During this trip, I wanted to discover a different side of the Big Apple. For one weekend I became a resident of East 63rd Street between Park and Madison. This fashionable residence is surrounded by boutiques, award-winning restaurants and the expanse of Central Park. For my immersion into the timeless Upper East Side, the choice was simple: The Lowell New York.
This historic building dates back to 1927 and began welcoming guests in 1984. When my car turned down a tree-lined street, the appeal of this neighborhood became crystal clear. Quiet and charming, the Upper East Side is an ideal location for a cultural weekend getaway. I couldn't wait to indulge in famous restaurants, theater, and museums; all accompanied by a warm summer breeze. As the doorman welcomed me to the Lowell, I realized my plan was in jeopardy. This hotel was so cozy and polished I was tempted not to leave the suite at all.
Hotels that stand the test of time have two important things in common: character and service. The Lowell Hotel excels at both, exhibiting a distinct identity and passionate staff. Discerning travelers have recognized this quality over the last 25 years and 80% of all guests return. On my first night in the hotel, I met one of these returning guests over cocktails. While I sipped champagne this charming gentleman described his affection for the Lowell, his New York City hotel of choice for 20 years. His New York 'home' is the Hollywood Suite, over 1000 square feet complete with a fireplace and Old Hollywood relics.
The variety of unique rooms at the Lowell poses a difficult decision for first time guests. A room complete with a balcony is ideal for enjoying a glass of wine on a warm summer evening. In the winter, the coziness of a room with a wood-burning fireplace has undeniable appeal. Rooms at the Lowell have two distinct styles: traditional with comforting mahogany or a series styled by famed interior designer Michael Smith. These rooms are simultaneously sleek and inviting; an accomplishment that mirrors New York City itself.
The Lowell has succeeded in creating a city hotel with the comforts of a country home. It should come as no surprise that the Lowell Hotel was ranked #9 for Top City Hotels in the World by Andrew Harper in 2009. A feeling of home is evoked by the kitchenette in every room where a cup of chamomile tea or glass of red wine is never far away. The rooms are labeled similar to apartments, (11D for example) and are complete with doorbells. These details will satisfy the need of travelers looking for a discrete hotel in a chaotic city.
My first night at the Lowell, I managed to tear myself away from the comfort of my suite to indulge in New York City Restaurant Week. During the summer 2010 season, over 180 restaurants participated in this celebration of cuisine and local chefs. Plan a trip to NYC during the summer or winter restaurant week and enjoy cuisine ranging from Japanese delicacies to mouth-watering Argentine steak. The Lowell's knowledgeable concierge can help you narrow down your choices of restaurants across the city.
In my experience, a hotel is only as good its breakfast. The tempting menu at the Lowell includes satisfying dishes like orange-vanilla infused French Toast or a classic omelette with country ham and Vermont cheddar. Guests can choose between dining in the suite or sitting down in the elegant Pembroke Room. My preference is the dining room, where all the timeless touches, from tea service to white linens can be appreciated. Discretion continues in the dining room, which is tucked away on the second floor in the back of the hotel. What the Pembroke Room lacks in city views, it makes up for in privacy.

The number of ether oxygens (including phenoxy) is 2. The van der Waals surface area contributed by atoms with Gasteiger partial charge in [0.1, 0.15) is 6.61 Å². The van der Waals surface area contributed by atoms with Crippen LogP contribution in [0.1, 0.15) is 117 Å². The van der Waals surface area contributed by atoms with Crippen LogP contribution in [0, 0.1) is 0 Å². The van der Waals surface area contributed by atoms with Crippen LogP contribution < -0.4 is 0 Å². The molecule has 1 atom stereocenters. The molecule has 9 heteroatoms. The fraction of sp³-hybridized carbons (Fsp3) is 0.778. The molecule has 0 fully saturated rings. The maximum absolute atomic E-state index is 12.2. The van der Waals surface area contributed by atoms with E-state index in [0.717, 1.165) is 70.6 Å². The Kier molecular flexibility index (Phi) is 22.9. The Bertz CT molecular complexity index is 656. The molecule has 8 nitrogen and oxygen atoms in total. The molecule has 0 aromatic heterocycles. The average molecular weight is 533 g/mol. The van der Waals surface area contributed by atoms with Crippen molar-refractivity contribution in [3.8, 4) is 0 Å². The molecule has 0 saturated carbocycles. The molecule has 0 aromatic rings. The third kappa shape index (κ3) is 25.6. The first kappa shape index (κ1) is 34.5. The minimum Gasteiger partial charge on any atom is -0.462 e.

This nourishing breakfast is the perfect start to an active day exploring New York City. The fitness-minded will enjoy close proximity to Central Park, with its fantastic jogging paths and towering trees. If culture is the focus of your trip, some of the world's best museums are a short walk or taxi ride away. Explore the depths of the Metropolitan Museum of Art or catch the latest exhibit at the Solomon R. Guggenheim Museum. A stay at the Lowell wouldn't be complete without a little shopping; unique boutiques and the three B's (Barneys, Bloomingdales, and Bergdorf-Goodman) are all conveniently nearby.
The Lowell delivers a level of service and amenities that only an intimate hotel can achieve. With 49 suites and 23 deluxe rooms, the service at the Lowell has a personal touch. Expect the staff to learn your name and remember your preferences. Each day begins with a New York Times delivered to the door. Bathrooms are complete with soaking tubs and soothing Bulgari products. A fitness room is available for guests, and complimentary wireless Internet makes it simple to keep in touch for business or pleasure.
The ultimate experience at the Lowell might just be the Manhattan Suite. Spread out in 1,000 square feet of comfort, complete with a wood-burning fireplace and original photography. The theme of this suite might be New York, but the Lowell Hotel has a distinctly European feel. Comfort and service provide elegance without the glitz. The Lowell is reminiscent of an older, more refined New York. It is lovely to know that this timeless New York still exists, at least on one tree-lined street on the Upper East Side.
Jessica Colley, a published poet and freelance travel writer, is based in New York City. She specializes in the culture, cuisine, and history of Europe. Read more about her travels at www.thegreatamericantraveldream.com.
Luxury Travel Magazine Hotel Profile: The Lowell New York